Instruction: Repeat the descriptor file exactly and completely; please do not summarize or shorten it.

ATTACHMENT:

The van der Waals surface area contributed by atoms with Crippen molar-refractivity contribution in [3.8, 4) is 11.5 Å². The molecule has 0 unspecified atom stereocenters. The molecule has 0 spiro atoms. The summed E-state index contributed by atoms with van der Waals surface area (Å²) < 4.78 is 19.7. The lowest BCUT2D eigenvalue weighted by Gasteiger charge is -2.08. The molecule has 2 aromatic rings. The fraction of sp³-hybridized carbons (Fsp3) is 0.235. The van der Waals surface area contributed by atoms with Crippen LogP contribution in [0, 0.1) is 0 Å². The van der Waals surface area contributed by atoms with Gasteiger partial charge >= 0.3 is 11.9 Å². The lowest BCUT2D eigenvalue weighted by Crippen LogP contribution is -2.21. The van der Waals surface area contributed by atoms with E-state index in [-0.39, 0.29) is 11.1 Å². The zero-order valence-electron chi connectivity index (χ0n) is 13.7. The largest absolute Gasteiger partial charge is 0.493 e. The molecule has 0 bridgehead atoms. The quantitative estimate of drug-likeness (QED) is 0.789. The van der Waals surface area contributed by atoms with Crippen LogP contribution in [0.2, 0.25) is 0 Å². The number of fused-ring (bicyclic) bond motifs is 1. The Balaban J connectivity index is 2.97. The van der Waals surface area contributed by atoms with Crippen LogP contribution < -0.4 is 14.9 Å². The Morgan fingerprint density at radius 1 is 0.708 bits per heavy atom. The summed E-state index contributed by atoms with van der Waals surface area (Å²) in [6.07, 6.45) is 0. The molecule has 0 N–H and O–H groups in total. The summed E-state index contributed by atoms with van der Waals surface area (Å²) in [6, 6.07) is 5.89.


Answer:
The van der Waals surface area contributed by atoms with Crippen molar-refractivity contribution in [3.8, 4) is 11.5 Å². The molecule has 0 unspecified atom stereocenters. The molecule has 0 spiro atoms. The summed E-state index contributed by atoms with van der Waals surface area (Å²) < 4.78 is 19.7. The lowest BCUT2D eigenvalue weighted by Gasteiger charge is -2.08. The molecule has 2 aromatic rings. The fraction of sp³-hybridized carbons (Fsp3) is 0.235. The van der Waals surface area contributed by atoms with Crippen LogP contribution in [0, 0.1) is 0 Å². The van der Waals surface area contributed by atoms with Gasteiger partial charge >= 0.3 is 11.9 Å². The lowest BCUT2D eigenvalue weighted by Crippen LogP contribution is -2.21. The van der Waals surface area contributed by atoms with E-state index in [-0.39, 0.29) is 11.1 Å². The zero-order valence-electron chi connectivity index (χ0n) is 13.7. The largest absolute Gasteiger partial charge is 0.493 e. The molecule has 0 bridgehead atoms. The quantitative estimate of drug-likeness (QED) is 0.789. The van der Waals surface area contributed by atoms with Crippen LogP contribution in [0.2, 0.25) is 0 Å². The number of fused-ring (bicyclic) bond motifs is 1. The Balaban J connectivity index is 2.97. The van der Waals surface area contributed by atoms with Crippen LogP contribution < -0.4 is 14.9 Å². The Morgan fingerprint density at radius 1 is 0.708 bits per heavy atom. The summed E-state index contributed by atoms with van der Waals surface area (Å²) in [6.07, 6.45) is 0. The molecule has 0 N–H and O–H groups in total. The summed E-state index contributed by atoms with van der Waals surface area (Å²) in [6, 6.07) is 5.89.